Although the aviation emissions targets are consistent with the overall goals of the Paris Agreement, there is a high likelihood that the climate impact of aviation will fall short of these targets, according to a new study.
Aviation is an important contributor to the global economy, but it also contributes to climate change by producing carbon dioxide (CO2) and other non-CO2 effects such as the formation of nitrogen oxides, ozone, and contrail cirrus clouds, all of which contribute to global warming.
The advantages of air travel are obvious, but this connectivity poses an environmental challenge. In 2019, civil aviation as a whole emitted approximately 915 million tonnes of CO2, accounting for slightly more than 2% of total man-made carbon emissions. Our industry understands that our operations contribute to climate change, and we take our responsibility to mitigate this impact very seriously.
Researchers believe that, as long as the industry recovers, the restrictions imposed on global air travel in response to the COVID-19 lockdown will have only a temporary impact on aviation’s overall climate impact.
Although the emissions targets for aviation are in line with the overall goals of the Paris Agreement, there is a high likelihood that the climate impact of aviation will not meet these goals, according to a new study.
An international research team led by experts from the University of Birmingham published their findings today in Nature Communications, and they believe that non-CO2 effects will continue to play a significant role in aviation’s climate impact in the coming years.
These effects, however, are not addressed in the International Civil Aviation Organization’s (ICAO) goal of climate-neutral growth and are only partially addressed in Flightpath 2050, the European Commission’s aviation vision.
Although the Flightpath 2050 emissions goals are likely to stabilize aviation’s climate impact, and the ICAO’s offsetting scheme CORSIA will exceed the climate target set to support the Paris Agreement’s 1.5 °C goals between 2025 and 2064, the researchers warn that despite the implementation of a variety of mitigation options within the sector, an increasing aviation-induced global warming effect is likely.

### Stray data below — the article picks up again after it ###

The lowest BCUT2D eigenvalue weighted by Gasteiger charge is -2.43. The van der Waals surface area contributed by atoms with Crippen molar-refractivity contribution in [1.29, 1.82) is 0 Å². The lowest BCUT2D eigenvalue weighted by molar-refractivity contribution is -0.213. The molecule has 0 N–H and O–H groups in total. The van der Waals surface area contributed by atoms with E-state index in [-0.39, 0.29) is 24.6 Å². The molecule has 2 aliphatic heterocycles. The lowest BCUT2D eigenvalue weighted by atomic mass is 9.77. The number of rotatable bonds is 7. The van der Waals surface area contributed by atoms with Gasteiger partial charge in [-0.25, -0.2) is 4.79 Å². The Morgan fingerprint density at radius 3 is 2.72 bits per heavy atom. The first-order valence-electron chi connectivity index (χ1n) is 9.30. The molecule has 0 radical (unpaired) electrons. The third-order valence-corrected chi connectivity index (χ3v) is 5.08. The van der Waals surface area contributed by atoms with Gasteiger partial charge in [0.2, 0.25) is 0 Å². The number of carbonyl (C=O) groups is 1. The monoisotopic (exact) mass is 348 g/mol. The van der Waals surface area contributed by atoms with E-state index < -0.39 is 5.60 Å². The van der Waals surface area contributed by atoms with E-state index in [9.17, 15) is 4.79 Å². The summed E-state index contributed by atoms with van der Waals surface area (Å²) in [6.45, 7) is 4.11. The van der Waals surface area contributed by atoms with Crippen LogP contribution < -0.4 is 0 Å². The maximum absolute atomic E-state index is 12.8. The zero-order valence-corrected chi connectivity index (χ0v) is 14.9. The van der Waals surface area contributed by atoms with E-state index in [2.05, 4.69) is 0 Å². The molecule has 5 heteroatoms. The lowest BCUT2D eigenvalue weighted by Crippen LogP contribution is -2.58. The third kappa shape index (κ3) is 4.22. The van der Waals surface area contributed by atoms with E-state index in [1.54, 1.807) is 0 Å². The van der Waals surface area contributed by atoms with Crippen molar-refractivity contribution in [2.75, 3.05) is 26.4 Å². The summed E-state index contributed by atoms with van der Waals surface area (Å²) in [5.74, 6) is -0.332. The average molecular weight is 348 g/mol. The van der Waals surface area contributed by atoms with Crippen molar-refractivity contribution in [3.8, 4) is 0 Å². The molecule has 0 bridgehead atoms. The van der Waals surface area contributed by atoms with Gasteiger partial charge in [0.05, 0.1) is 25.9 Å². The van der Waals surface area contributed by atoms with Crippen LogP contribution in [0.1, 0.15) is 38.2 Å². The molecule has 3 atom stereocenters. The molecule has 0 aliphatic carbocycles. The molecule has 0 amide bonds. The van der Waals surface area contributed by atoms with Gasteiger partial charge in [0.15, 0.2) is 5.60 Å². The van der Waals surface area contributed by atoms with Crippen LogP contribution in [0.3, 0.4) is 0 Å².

“Technological improvements to engines, airframes, and operations will not be enough to sufficiently reduce the impact of aviation on climate change,” said study co-author Dr. Simon Blakey, Senior Lecturer in Mechanical Engineering at the University of Birmingham. To limit aviation’s environmental impact, we must investigate all mitigation options concurrently, including increased use of sustainable fuels and market-based measures.
“Accounting for sustainable fuels must take into account both non-CO2 emissions in use and CO2 emissions in fuel production. If we base all of our calculations solely on CO2, we will overlook the significant improvements in non-CO2 emissions that these fuels can provide, particularly in reducing particulate matter emissions, which contribute to increased warming at cruise conditions.”
Aviation is almost entirely reliant on the fossil fuel kerosene, and the large amount of energy required for planes to take off and stay aloft makes air travel the most carbon-intensive mode of transportation in most cases. A single round-trip long-distance flight can generate more emissions than any other activity in an entire year.
There is currently a lot of interest in policies, regulations, and research aimed at reducing the climate impact of aviation. The researchers simulated the impact of these measures on global warming, examining potential technical improvements and challenging sector target assumptions with a range of scenarios up to 2100.
Their analysis also included several COVID-19 recovery scenarios, such as changes in travel behavior, feasible technological advancements, and the availability of sustainable aviation fuels.
To better understand the potential effects of the pandemic on the climate impact of aviation, the researchers examined three alternative paths for international recovery from the lockdown of nation-states and the resulting dramatic reduction in air travel.
They considered a three-year fast recovery, a 15-year slow recovery, and a change in habits as a result of the lock-down, such as a shift toward web conferences rather than face-to-face meetings.